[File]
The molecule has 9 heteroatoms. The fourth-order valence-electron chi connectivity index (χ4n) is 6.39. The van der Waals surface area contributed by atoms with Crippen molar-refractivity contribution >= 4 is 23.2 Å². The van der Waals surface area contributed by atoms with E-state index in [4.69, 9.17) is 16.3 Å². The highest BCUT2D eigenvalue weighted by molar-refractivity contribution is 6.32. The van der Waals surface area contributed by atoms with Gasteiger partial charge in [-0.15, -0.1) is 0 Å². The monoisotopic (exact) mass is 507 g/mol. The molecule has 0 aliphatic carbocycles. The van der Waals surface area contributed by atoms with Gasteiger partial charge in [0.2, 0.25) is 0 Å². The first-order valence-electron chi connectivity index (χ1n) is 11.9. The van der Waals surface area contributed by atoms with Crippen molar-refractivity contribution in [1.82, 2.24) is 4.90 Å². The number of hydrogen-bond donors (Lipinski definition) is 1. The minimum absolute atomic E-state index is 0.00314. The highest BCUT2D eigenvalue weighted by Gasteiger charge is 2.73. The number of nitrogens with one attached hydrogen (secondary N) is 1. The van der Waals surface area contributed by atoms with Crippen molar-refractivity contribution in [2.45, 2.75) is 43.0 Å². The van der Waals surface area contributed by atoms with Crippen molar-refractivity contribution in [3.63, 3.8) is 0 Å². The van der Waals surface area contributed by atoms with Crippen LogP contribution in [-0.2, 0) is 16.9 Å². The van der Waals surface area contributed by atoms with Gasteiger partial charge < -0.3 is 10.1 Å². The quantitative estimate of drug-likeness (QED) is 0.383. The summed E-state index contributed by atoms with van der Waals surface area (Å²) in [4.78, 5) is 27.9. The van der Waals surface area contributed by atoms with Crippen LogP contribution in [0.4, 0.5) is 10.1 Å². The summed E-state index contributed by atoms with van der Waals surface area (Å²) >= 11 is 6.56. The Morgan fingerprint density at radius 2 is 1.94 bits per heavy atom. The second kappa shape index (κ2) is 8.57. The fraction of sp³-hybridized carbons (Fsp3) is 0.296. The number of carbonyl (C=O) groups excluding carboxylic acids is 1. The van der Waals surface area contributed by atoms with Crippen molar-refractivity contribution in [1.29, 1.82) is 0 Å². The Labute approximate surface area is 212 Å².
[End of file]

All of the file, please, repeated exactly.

The molecule has 9 heteroatoms. The fourth-order valence-electron chi connectivity index (χ4n) is 6.39. The van der Waals surface area contributed by atoms with Crippen molar-refractivity contribution >= 4 is 23.2 Å². The van der Waals surface area contributed by atoms with E-state index in [4.69, 9.17) is 16.3 Å². The highest BCUT2D eigenvalue weighted by molar-refractivity contribution is 6.32. The van der Waals surface area contributed by atoms with Gasteiger partial charge in [-0.15, -0.1) is 0 Å². The monoisotopic (exact) mass is 507 g/mol. The molecule has 0 aliphatic carbocycles. The van der Waals surface area contributed by atoms with Gasteiger partial charge in [0.2, 0.25) is 0 Å². The first-order valence-electron chi connectivity index (χ1n) is 11.9. The van der Waals surface area contributed by atoms with Crippen molar-refractivity contribution in [1.82, 2.24) is 4.90 Å². The number of hydrogen-bond donors (Lipinski definition) is 1. The minimum absolute atomic E-state index is 0.00314. The highest BCUT2D eigenvalue weighted by Gasteiger charge is 2.73. The number of nitrogens with one attached hydrogen (secondary N) is 1. The van der Waals surface area contributed by atoms with Crippen molar-refractivity contribution in [2.45, 2.75) is 43.0 Å². The van der Waals surface area contributed by atoms with Crippen molar-refractivity contribution in [3.63, 3.8) is 0 Å². The van der Waals surface area contributed by atoms with Crippen LogP contribution in [-0.2, 0) is 16.9 Å². The van der Waals surface area contributed by atoms with Gasteiger partial charge < -0.3 is 10.1 Å². The quantitative estimate of drug-likeness (QED) is 0.383. The summed E-state index contributed by atoms with van der Waals surface area (Å²) in [4.78, 5) is 27.9. The van der Waals surface area contributed by atoms with Crippen LogP contribution in [0.4, 0.5) is 10.1 Å². The summed E-state index contributed by atoms with van der Waals surface area (Å²) >= 11 is 6.56. The Morgan fingerprint density at radius 2 is 1.94 bits per heavy atom. The second kappa shape index (κ2) is 8.57. The fraction of sp³-hybridized carbons (Fsp3) is 0.296. The number of carbonyl (C=O) groups excluding carboxylic acids is 1. The van der Waals surface area contributed by atoms with Crippen molar-refractivity contribution in [1.29, 1.82) is 0 Å². The Labute approximate surface area is 212 Å².